Moralized Discourses: South Africa’s Intellectual Property Fight for Access to AIDS Drugs for Access to AIDS Drugs

By Debora Halbert
Nov. 2002


In 1997, the South African government passed the South AfricanMedicines and Related Substances Control Act Amendments in order toaddress the problems associated with delivering AIDS medication to themillions of South Africans with HIV/AIDS. The scope of the act wasmodest, allowing the Minister of Health to make affordable medication avail-able to protect public health.1 However, the act was immediately interpretedas a threat to the patents of international pharmaceutical companies that pro-vide AIDS medication on the international market. These companiesresponded by filing a lawsuit against the South African government, whichsparked worldwide debate. The fight spawned a public relations campaignon the part of the world’s most powerful corporations, which led to aconcerted effort by the U.S. government to halt South Africa’s attempt toprovide AIDS medication to its citizens.

Despite resistance on the part of major pharmaceutical companies and theU.S. government, the issue of AIDS in South Africa will not be ignored.AIDS infection rates in Africa and the death tolls caused by this disease aremind numbing in scope. According to UNAIDS, approximately 28.5 mil-lion people in sub-Saharan Africa have HIV.2 Of these millions of people,less than 25,000 are receiving antiretroviral treatment.3 It is estimated that4.7 million people in South Africa alone have AIDS4 and almost 20% ofadults in South Africa have HIV.5 Some communities have infection rates ashigh as 70%,6 and according to James Love, the Director of the ConsumerProject on Technology, 20,000 people die each month in South Africa fromAIDS.7 The number of children with AIDS is heartbreaking, with estimates of at least 95,000 children in South Africa infected.8 While many childrenhave the disease, even more have been left orphaned because of AIDS andthe number of orphans is threatening to overwhelm communities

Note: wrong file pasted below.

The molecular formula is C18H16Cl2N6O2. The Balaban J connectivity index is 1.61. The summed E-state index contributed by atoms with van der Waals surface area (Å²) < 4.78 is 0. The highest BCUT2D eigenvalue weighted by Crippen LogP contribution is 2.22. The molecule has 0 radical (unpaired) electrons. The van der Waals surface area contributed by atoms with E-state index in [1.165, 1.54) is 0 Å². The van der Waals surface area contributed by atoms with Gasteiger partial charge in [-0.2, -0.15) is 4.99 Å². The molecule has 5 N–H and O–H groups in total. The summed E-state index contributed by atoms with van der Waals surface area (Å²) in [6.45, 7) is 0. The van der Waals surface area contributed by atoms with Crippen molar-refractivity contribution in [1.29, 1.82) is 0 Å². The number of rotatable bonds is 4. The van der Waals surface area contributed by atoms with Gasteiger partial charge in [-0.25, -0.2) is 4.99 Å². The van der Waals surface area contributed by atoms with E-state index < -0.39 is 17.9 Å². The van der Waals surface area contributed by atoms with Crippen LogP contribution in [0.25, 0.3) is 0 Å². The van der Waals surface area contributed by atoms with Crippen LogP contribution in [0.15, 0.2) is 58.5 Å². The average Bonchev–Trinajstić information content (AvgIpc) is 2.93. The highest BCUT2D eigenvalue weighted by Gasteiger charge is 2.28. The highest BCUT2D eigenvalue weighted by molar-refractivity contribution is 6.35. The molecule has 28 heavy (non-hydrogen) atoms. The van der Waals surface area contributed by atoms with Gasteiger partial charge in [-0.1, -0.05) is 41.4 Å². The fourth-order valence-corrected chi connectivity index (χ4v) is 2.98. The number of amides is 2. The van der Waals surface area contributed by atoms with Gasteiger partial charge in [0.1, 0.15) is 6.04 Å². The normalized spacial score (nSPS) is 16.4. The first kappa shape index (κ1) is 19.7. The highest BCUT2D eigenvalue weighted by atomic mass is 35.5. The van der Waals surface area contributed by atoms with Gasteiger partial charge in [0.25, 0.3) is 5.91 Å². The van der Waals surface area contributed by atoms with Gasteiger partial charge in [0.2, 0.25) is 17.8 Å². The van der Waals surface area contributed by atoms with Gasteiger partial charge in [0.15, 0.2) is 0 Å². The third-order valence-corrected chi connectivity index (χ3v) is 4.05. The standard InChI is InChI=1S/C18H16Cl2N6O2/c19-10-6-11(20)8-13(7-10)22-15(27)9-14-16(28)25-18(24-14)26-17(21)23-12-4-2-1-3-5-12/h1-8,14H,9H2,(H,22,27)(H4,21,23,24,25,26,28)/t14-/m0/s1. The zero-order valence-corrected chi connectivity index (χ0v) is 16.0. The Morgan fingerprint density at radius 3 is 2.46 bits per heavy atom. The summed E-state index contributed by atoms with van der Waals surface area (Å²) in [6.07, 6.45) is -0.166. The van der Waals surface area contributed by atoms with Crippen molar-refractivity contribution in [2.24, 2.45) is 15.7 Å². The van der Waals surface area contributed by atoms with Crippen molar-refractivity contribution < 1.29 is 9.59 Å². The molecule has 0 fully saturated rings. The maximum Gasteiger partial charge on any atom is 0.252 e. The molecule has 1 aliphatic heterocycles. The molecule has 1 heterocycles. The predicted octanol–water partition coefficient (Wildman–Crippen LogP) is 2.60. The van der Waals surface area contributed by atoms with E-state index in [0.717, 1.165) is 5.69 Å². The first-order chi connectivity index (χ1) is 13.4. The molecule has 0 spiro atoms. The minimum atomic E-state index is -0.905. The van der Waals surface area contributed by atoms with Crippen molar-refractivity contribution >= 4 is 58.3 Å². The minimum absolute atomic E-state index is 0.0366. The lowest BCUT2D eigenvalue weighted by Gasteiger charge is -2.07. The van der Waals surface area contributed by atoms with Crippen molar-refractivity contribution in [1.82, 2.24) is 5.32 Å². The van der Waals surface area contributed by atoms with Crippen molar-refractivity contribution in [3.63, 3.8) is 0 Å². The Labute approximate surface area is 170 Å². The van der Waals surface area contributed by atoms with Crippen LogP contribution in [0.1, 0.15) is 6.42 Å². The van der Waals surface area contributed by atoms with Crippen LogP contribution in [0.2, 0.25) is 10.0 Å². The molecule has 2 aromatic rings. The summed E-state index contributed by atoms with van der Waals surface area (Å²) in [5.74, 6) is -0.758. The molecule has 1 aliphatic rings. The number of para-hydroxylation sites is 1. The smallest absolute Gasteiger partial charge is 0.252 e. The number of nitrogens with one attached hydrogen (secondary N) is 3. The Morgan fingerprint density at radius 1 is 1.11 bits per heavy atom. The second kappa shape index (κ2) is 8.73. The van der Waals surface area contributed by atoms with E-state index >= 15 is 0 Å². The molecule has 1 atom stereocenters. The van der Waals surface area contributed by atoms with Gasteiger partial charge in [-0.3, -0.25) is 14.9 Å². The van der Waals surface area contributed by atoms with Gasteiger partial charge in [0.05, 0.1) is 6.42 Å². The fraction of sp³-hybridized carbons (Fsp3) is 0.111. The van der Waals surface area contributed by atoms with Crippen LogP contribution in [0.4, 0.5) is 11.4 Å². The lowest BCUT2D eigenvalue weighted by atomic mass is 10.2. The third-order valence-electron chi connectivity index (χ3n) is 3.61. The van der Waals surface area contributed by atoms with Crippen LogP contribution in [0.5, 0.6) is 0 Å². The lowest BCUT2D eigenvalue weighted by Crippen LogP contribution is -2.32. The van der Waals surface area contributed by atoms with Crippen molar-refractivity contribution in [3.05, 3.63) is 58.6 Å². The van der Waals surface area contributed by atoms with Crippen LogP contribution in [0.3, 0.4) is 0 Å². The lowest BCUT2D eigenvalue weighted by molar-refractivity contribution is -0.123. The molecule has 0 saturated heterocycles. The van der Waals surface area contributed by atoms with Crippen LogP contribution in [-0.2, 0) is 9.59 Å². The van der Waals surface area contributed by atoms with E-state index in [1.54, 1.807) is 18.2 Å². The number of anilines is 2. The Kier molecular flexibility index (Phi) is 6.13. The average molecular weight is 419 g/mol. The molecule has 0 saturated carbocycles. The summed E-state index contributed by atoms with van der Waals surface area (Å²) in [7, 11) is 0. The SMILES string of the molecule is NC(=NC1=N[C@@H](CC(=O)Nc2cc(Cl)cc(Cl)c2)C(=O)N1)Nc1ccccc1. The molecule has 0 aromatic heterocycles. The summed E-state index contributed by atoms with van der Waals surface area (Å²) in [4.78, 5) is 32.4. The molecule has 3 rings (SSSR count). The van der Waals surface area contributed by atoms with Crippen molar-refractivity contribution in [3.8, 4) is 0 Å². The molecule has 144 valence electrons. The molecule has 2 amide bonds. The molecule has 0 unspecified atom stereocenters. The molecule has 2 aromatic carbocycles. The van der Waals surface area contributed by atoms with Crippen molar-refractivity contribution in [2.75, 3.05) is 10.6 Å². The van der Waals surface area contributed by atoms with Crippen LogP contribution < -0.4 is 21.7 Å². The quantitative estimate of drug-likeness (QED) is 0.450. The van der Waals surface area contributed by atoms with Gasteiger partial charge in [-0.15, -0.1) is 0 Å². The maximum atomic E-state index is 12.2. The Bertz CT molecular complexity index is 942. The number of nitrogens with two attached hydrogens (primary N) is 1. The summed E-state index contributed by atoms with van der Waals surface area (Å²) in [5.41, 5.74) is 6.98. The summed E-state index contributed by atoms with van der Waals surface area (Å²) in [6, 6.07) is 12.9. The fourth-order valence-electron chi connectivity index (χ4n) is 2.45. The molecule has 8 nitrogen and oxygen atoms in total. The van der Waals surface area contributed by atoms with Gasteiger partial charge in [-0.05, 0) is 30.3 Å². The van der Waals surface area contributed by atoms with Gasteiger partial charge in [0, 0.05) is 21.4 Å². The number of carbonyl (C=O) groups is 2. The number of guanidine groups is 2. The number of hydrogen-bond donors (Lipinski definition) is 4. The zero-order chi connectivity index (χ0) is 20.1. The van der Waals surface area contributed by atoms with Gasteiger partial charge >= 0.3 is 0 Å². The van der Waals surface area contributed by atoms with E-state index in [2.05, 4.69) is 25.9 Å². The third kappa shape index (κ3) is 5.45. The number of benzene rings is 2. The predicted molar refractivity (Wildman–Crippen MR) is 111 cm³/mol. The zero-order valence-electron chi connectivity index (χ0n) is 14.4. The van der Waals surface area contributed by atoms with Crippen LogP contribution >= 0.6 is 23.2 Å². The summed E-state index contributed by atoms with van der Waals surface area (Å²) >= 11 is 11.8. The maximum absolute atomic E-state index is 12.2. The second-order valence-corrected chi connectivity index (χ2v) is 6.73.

Africa generally, and South Africa specifically, are facing a crisis ofalmost unimaginable proportions. African nations are experiencing short-ages in teachers and health care staff as the virus takes its toll.9 The diseasehas hit all sectors of society, but women and the poor are the most likely tobe affected.10 It is not an exaggeration to claim that entire nations are at riskof extinction if the problem is not systematically addressed.11 The problemhas been ignored for too long, and the social costs have reached crisis levels.Additionally, because risk of infection has been on the decline in the U.S.,the perceived urgency of the problem for U .S. lawmakers has been reduced.12As a result, it has become easier for the developed world to ignore theproblem. Thus, when the South African Medicines Act was introduced itquickly resulted in battle lines being drawn between patent rights and publichealth. While all parties acknowledged the scope of the AIDS crisis, how togo about solving the problem became the subject of significant moral andlegal debate

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